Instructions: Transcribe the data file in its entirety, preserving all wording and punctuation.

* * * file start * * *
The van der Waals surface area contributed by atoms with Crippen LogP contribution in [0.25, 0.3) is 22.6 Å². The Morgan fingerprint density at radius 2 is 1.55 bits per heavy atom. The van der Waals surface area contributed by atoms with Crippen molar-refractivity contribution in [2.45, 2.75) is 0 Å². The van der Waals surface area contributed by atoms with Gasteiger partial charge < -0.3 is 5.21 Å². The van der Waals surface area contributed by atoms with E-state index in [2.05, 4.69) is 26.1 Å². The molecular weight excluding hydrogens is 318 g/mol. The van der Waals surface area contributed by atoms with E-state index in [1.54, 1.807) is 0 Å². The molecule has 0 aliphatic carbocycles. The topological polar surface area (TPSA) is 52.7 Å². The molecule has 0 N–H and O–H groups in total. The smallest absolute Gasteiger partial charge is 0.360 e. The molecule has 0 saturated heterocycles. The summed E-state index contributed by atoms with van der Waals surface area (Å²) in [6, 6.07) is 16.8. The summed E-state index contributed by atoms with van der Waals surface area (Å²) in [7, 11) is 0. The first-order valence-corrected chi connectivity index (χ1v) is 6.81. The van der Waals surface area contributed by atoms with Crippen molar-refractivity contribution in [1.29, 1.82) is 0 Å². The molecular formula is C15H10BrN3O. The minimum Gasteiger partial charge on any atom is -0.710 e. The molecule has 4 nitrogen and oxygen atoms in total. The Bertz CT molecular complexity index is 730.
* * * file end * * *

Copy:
The van der Waals surface area contributed by atoms with Crippen LogP contribution in [0.25, 0.3) is 22.6 Å². The Morgan fingerprint density at radius 2 is 1.55 bits per heavy atom. The van der Waals surface area contributed by atoms with Crippen molar-refractivity contribution in [2.45, 2.75) is 0 Å². The van der Waals surface area contributed by atoms with Gasteiger partial charge < -0.3 is 5.21 Å². The van der Waals surface area contributed by atoms with E-state index in [2.05, 4.69) is 26.1 Å². The molecular weight excluding hydrogens is 318 g/mol. The van der Waals surface area contributed by atoms with E-state index in [1.54, 1.807) is 0 Å². The molecule has 0 aliphatic carbocycles. The topological polar surface area (TPSA) is 52.7 Å². The molecule has 0 N–H and O–H groups in total. The smallest absolute Gasteiger partial charge is 0.360 e. The molecule has 0 saturated heterocycles. The summed E-state index contributed by atoms with van der Waals surface area (Å²) in [6, 6.07) is 16.8. The summed E-state index contributed by atoms with van der Waals surface area (Å²) in [7, 11) is 0. The first-order valence-corrected chi connectivity index (χ1v) is 6.81. The van der Waals surface area contributed by atoms with Crippen molar-refractivity contribution in [1.29, 1.82) is 0 Å². The molecular formula is C15H10BrN3O. The minimum Gasteiger partial charge on any atom is -0.710 e. The molecule has 4 nitrogen and oxygen atoms in total. The Bertz CT molecular complexity index is 730.